What can gauge-gravity duality teach us about condensed matter physics?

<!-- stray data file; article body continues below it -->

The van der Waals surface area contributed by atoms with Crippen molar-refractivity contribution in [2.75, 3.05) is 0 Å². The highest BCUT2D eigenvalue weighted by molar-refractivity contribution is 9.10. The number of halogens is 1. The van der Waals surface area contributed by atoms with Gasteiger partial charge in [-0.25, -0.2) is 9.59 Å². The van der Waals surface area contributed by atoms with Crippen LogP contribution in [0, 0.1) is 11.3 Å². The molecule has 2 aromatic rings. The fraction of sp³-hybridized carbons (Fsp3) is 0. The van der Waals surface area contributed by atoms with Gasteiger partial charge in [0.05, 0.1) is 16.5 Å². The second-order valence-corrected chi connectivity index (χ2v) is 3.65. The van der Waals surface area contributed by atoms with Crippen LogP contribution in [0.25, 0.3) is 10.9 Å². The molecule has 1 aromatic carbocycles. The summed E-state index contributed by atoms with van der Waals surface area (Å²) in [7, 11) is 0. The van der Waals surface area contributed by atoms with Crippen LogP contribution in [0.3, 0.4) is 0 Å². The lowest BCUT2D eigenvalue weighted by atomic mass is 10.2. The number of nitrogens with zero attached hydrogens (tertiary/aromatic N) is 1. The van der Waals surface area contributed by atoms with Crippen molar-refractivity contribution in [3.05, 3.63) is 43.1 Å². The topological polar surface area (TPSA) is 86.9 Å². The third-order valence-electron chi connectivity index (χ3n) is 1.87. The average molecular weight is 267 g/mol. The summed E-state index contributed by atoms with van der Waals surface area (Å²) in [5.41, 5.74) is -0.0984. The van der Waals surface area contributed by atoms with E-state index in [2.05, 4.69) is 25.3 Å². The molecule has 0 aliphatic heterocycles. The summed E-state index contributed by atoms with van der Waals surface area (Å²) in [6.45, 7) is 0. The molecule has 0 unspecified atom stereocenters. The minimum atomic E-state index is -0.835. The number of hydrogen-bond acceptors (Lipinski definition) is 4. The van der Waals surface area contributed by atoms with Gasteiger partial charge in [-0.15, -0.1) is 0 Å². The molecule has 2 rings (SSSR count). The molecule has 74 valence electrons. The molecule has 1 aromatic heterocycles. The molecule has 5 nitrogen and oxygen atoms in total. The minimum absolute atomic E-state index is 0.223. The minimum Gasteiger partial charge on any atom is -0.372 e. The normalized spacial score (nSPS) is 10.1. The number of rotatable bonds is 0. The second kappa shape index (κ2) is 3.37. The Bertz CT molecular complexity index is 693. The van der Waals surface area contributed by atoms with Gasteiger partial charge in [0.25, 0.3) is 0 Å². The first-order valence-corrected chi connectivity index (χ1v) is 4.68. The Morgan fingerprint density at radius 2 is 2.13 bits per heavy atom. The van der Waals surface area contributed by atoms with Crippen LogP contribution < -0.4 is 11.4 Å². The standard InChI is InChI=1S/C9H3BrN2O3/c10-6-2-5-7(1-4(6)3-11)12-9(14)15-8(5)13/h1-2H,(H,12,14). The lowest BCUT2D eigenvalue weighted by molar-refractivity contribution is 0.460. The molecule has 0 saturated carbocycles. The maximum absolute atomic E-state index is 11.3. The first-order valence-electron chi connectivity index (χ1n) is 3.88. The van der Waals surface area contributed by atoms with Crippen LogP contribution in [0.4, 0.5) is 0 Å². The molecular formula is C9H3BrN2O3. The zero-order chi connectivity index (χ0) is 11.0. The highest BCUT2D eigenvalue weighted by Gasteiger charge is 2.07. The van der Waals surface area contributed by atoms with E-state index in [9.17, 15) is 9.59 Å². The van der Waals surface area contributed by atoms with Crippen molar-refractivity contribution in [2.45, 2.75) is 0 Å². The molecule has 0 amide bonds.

I discuss the impact of gauge-gravity duality on our understanding of two classes of systems: conformal quantum matter and compressible quantum matter. The first conformal class includes systems, such as the boson Hubbard model in two spatial dimensions, which display quantum critical points described by conformal field theories. Questions associated with non-zero temperature dynamics and transport are difficult to answer using conventional field theoretic methods. I argue that many of these can be addressed systematically using gauge-gravity duality, and discuss the prospects for reliable computation of low frequency correlations. Compressible quantum matter is characterized by the smooth dependence of the charge density, associated with a global U(1) symmetry, upon a chemical potential. Familiar examples are solids, superfluids, and Fermi liquids, but there are more exotic possibilities involving deconfined phases of gauge fields in the presence of Fermi surfaces. I survey the compressible systems studied using gauge-gravity duality, and discuss their relationship to the condensed matter classification of such states. The gravity methods offer hope of a deeper understanding of exotic and strongly-coupled compressible quantum states.